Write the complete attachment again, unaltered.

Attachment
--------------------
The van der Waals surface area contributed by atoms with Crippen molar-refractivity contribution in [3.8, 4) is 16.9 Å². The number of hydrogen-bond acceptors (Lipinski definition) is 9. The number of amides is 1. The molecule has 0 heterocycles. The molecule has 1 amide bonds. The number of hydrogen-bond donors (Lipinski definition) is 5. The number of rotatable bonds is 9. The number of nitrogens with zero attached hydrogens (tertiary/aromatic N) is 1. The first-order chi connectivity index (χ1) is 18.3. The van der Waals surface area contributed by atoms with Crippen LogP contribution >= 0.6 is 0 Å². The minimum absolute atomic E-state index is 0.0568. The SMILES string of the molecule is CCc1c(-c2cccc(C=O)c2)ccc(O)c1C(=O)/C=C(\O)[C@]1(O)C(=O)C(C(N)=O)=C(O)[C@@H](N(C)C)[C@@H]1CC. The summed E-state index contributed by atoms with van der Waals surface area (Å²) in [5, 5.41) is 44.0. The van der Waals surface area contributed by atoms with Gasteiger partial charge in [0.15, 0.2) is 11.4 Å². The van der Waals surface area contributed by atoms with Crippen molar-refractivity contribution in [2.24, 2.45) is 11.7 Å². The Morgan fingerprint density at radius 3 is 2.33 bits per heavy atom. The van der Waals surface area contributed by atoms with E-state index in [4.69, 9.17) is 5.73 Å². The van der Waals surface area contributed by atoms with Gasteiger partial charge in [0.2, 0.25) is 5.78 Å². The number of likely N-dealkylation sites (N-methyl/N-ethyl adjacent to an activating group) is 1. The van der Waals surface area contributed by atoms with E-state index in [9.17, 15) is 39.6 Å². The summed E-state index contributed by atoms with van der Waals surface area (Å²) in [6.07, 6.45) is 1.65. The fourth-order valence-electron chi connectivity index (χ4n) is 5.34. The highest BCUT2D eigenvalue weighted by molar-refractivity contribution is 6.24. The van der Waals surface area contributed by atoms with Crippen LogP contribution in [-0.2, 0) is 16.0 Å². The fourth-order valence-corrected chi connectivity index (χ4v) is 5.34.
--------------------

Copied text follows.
The van der Waals surface area contributed by atoms with Crippen molar-refractivity contribution in [3.8, 4) is 16.9 Å². The number of hydrogen-bond acceptors (Lipinski definition) is 9. The number of amides is 1. The molecule has 0 heterocycles. The molecule has 1 amide bonds. The number of hydrogen-bond donors (Lipinski definition) is 5. The number of rotatable bonds is 9. The number of nitrogens with zero attached hydrogens (tertiary/aromatic N) is 1. The first-order chi connectivity index (χ1) is 18.3. The van der Waals surface area contributed by atoms with Crippen LogP contribution >= 0.6 is 0 Å². The minimum absolute atomic E-state index is 0.0568. The SMILES string of the molecule is CCc1c(-c2cccc(C=O)c2)ccc(O)c1C(=O)/C=C(\O)[C@]1(O)C(=O)C(C(N)=O)=C(O)[C@@H](N(C)C)[C@@H]1CC. The summed E-state index contributed by atoms with van der Waals surface area (Å²) in [5, 5.41) is 44.0. The van der Waals surface area contributed by atoms with Gasteiger partial charge in [0.15, 0.2) is 11.4 Å². The van der Waals surface area contributed by atoms with Crippen molar-refractivity contribution in [2.24, 2.45) is 11.7 Å². The Morgan fingerprint density at radius 3 is 2.33 bits per heavy atom. The van der Waals surface area contributed by atoms with E-state index in [4.69, 9.17) is 5.73 Å². The van der Waals surface area contributed by atoms with Gasteiger partial charge in [0.2, 0.25) is 5.78 Å². The number of likely N-dealkylation sites (N-methyl/N-ethyl adjacent to an activating group) is 1. The van der Waals surface area contributed by atoms with E-state index in [9.17, 15) is 39.6 Å². The summed E-state index contributed by atoms with van der Waals surface area (Å²) in [6.07, 6.45) is 1.65. The fourth-order valence-electron chi connectivity index (χ4n) is 5.34. The highest BCUT2D eigenvalue weighted by molar-refractivity contribution is 6.24. The van der Waals surface area contributed by atoms with Crippen LogP contribution in [-0.2, 0) is 16.0 Å². The fourth-order valence-corrected chi connectivity index (χ4v) is 5.34.